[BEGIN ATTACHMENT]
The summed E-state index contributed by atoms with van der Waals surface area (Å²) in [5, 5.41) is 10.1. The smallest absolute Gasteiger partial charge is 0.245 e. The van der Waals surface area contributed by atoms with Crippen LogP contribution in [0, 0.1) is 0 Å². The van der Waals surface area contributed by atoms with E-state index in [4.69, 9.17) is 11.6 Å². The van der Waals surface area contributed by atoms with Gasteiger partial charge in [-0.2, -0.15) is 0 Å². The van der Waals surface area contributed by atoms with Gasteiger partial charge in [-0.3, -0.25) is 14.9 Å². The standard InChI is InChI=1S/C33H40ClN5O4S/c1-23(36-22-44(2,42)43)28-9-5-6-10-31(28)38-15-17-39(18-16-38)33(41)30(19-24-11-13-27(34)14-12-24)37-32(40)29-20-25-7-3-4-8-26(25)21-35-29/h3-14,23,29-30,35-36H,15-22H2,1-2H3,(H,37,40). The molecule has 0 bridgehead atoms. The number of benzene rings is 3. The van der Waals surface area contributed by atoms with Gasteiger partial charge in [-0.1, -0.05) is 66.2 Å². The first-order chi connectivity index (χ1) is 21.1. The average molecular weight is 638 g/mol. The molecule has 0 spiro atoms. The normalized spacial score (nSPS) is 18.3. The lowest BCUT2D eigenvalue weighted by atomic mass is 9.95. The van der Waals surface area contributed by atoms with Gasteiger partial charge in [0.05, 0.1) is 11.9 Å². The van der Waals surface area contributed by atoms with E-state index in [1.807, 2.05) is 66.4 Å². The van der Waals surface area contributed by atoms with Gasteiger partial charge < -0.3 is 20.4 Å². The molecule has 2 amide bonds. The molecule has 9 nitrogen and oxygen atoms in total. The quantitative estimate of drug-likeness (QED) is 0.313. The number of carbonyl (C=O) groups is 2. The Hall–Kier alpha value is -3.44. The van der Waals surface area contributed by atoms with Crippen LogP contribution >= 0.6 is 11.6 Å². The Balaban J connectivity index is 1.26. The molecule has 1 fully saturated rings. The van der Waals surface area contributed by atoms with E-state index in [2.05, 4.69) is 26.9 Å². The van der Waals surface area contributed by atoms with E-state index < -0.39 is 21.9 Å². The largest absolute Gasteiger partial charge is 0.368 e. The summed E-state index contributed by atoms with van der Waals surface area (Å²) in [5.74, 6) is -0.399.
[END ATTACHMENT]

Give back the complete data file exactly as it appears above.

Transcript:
The summed E-state index contributed by atoms with van der Waals surface area (Å²) in [5, 5.41) is 10.1. The smallest absolute Gasteiger partial charge is 0.245 e. The van der Waals surface area contributed by atoms with Crippen LogP contribution in [0, 0.1) is 0 Å². The van der Waals surface area contributed by atoms with E-state index in [4.69, 9.17) is 11.6 Å². The van der Waals surface area contributed by atoms with Gasteiger partial charge in [-0.2, -0.15) is 0 Å². The van der Waals surface area contributed by atoms with Gasteiger partial charge in [-0.3, -0.25) is 14.9 Å². The standard InChI is InChI=1S/C33H40ClN5O4S/c1-23(36-22-44(2,42)43)28-9-5-6-10-31(28)38-15-17-39(18-16-38)33(41)30(19-24-11-13-27(34)14-12-24)37-32(40)29-20-25-7-3-4-8-26(25)21-35-29/h3-14,23,29-30,35-36H,15-22H2,1-2H3,(H,37,40). The molecule has 0 bridgehead atoms. The number of benzene rings is 3. The van der Waals surface area contributed by atoms with Gasteiger partial charge in [-0.1, -0.05) is 66.2 Å². The first-order chi connectivity index (χ1) is 21.1. The average molecular weight is 638 g/mol. The molecule has 0 spiro atoms. The normalized spacial score (nSPS) is 18.3. The lowest BCUT2D eigenvalue weighted by atomic mass is 9.95. The van der Waals surface area contributed by atoms with Gasteiger partial charge in [0.05, 0.1) is 11.9 Å². The van der Waals surface area contributed by atoms with E-state index in [1.807, 2.05) is 66.4 Å². The van der Waals surface area contributed by atoms with Gasteiger partial charge < -0.3 is 20.4 Å². The molecule has 2 amide bonds. The molecule has 9 nitrogen and oxygen atoms in total. The quantitative estimate of drug-likeness (QED) is 0.313. The number of carbonyl (C=O) groups is 2. The Hall–Kier alpha value is -3.44. The van der Waals surface area contributed by atoms with Crippen LogP contribution >= 0.6 is 11.6 Å². The Balaban J connectivity index is 1.26. The molecule has 1 fully saturated rings. The van der Waals surface area contributed by atoms with E-state index in [2.05, 4.69) is 26.9 Å². The van der Waals surface area contributed by atoms with E-state index < -0.39 is 21.9 Å². The largest absolute Gasteiger partial charge is 0.368 e. The summed E-state index contributed by atoms with van der Waals surface area (Å²) in [5.74, 6) is -0.399.